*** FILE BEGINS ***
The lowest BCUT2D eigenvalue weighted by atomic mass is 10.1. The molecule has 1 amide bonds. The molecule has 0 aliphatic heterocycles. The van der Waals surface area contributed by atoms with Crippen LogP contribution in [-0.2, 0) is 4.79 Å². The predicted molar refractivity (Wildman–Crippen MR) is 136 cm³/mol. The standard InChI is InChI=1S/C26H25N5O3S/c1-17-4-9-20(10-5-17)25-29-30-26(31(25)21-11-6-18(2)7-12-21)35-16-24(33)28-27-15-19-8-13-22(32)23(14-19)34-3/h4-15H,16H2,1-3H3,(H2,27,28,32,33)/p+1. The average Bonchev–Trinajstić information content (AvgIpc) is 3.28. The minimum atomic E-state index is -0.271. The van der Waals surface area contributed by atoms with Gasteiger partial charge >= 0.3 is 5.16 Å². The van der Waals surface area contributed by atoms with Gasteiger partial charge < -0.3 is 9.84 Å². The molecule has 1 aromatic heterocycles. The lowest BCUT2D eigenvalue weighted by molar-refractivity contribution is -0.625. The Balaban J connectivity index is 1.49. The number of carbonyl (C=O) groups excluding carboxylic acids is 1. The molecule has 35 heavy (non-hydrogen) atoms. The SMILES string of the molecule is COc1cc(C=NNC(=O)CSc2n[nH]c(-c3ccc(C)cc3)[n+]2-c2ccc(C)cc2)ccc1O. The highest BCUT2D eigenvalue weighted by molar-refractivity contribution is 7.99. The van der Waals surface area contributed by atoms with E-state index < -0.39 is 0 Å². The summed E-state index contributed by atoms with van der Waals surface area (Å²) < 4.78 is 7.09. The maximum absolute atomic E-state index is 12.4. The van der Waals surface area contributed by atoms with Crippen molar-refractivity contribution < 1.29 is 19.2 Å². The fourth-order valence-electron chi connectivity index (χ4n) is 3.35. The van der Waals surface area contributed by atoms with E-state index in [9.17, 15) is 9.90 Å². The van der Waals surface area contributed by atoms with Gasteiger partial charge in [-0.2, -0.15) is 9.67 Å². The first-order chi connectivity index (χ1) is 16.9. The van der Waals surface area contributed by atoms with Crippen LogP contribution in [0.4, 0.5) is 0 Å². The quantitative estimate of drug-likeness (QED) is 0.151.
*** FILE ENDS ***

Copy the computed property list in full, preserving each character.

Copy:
The lowest BCUT2D eigenvalue weighted by atomic mass is 10.1. The molecule has 1 amide bonds. The molecule has 0 aliphatic heterocycles. The van der Waals surface area contributed by atoms with Crippen LogP contribution in [-0.2, 0) is 4.79 Å². The predicted molar refractivity (Wildman–Crippen MR) is 136 cm³/mol. The standard InChI is InChI=1S/C26H25N5O3S/c1-17-4-9-20(10-5-17)25-29-30-26(31(25)21-11-6-18(2)7-12-21)35-16-24(33)28-27-15-19-8-13-22(32)23(14-19)34-3/h4-15H,16H2,1-3H3,(H2,27,28,32,33)/p+1. The average Bonchev–Trinajstić information content (AvgIpc) is 3.28. The minimum atomic E-state index is -0.271. The van der Waals surface area contributed by atoms with Gasteiger partial charge >= 0.3 is 5.16 Å². The van der Waals surface area contributed by atoms with Gasteiger partial charge < -0.3 is 9.84 Å². The molecule has 1 aromatic heterocycles. The lowest BCUT2D eigenvalue weighted by molar-refractivity contribution is -0.625. The Balaban J connectivity index is 1.49. The number of carbonyl (C=O) groups excluding carboxylic acids is 1. The molecule has 35 heavy (non-hydrogen) atoms. The SMILES string of the molecule is COc1cc(C=NNC(=O)CSc2n[nH]c(-c3ccc(C)cc3)[n+]2-c2ccc(C)cc2)ccc1O. The highest BCUT2D eigenvalue weighted by molar-refractivity contribution is 7.99. The van der Waals surface area contributed by atoms with E-state index < -0.39 is 0 Å². The summed E-state index contributed by atoms with van der Waals surface area (Å²) < 4.78 is 7.09. The maximum absolute atomic E-state index is 12.4. The van der Waals surface area contributed by atoms with Crippen molar-refractivity contribution < 1.29 is 19.2 Å². The fourth-order valence-electron chi connectivity index (χ4n) is 3.35. The van der Waals surface area contributed by atoms with E-state index in [9.17, 15) is 9.90 Å². The van der Waals surface area contributed by atoms with Gasteiger partial charge in [-0.2, -0.15) is 9.67 Å². The first-order chi connectivity index (χ1) is 16.9. The van der Waals surface area contributed by atoms with Crippen LogP contribution in [0.4, 0.5) is 0 Å². The quantitative estimate of drug-likeness (QED) is 0.151.